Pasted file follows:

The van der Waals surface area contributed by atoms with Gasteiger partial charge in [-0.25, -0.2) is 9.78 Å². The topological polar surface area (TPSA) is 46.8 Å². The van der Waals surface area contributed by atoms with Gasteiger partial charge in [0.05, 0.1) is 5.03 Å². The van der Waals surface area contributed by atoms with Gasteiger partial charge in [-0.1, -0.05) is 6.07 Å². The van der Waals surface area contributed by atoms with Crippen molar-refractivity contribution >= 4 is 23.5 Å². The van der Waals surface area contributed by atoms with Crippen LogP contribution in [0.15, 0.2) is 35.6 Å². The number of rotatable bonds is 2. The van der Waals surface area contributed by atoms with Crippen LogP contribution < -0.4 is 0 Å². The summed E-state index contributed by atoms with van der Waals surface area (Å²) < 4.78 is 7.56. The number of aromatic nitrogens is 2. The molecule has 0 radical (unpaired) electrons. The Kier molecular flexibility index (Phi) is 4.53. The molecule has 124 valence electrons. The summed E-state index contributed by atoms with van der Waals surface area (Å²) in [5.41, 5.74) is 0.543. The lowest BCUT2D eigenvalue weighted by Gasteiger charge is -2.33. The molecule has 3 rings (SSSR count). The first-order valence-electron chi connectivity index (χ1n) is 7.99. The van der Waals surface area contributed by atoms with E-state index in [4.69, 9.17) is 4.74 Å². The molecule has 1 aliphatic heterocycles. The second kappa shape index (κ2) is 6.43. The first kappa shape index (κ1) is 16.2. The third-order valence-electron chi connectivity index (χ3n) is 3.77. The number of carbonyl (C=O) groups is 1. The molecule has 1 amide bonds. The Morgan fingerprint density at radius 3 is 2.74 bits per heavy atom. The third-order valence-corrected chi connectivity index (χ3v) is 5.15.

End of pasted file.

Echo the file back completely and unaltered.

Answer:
The van der Waals surface area contributed by atoms with Gasteiger partial charge in [-0.25, -0.2) is 9.78 Å². The topological polar surface area (TPSA) is 46.8 Å². The van der Waals surface area contributed by atoms with Gasteiger partial charge in [0.05, 0.1) is 5.03 Å². The van der Waals surface area contributed by atoms with Gasteiger partial charge in [-0.1, -0.05) is 6.07 Å². The van der Waals surface area contributed by atoms with Crippen molar-refractivity contribution >= 4 is 23.5 Å². The van der Waals surface area contributed by atoms with Crippen LogP contribution in [0.15, 0.2) is 35.6 Å². The number of rotatable bonds is 2. The van der Waals surface area contributed by atoms with Crippen LogP contribution < -0.4 is 0 Å². The summed E-state index contributed by atoms with van der Waals surface area (Å²) < 4.78 is 7.56. The number of aromatic nitrogens is 2. The molecule has 0 radical (unpaired) electrons. The Kier molecular flexibility index (Phi) is 4.53. The molecule has 124 valence electrons. The summed E-state index contributed by atoms with van der Waals surface area (Å²) in [5.41, 5.74) is 0.543. The lowest BCUT2D eigenvalue weighted by Gasteiger charge is -2.33. The molecule has 3 rings (SSSR count). The first-order valence-electron chi connectivity index (χ1n) is 7.99. The van der Waals surface area contributed by atoms with E-state index in [4.69, 9.17) is 4.74 Å². The molecule has 1 aliphatic heterocycles. The second kappa shape index (κ2) is 6.43. The first kappa shape index (κ1) is 16.2. The third-order valence-electron chi connectivity index (χ3n) is 3.77. The number of carbonyl (C=O) groups is 1. The molecule has 1 amide bonds. The Morgan fingerprint density at radius 3 is 2.74 bits per heavy atom. The third-order valence-corrected chi connectivity index (χ3v) is 5.15.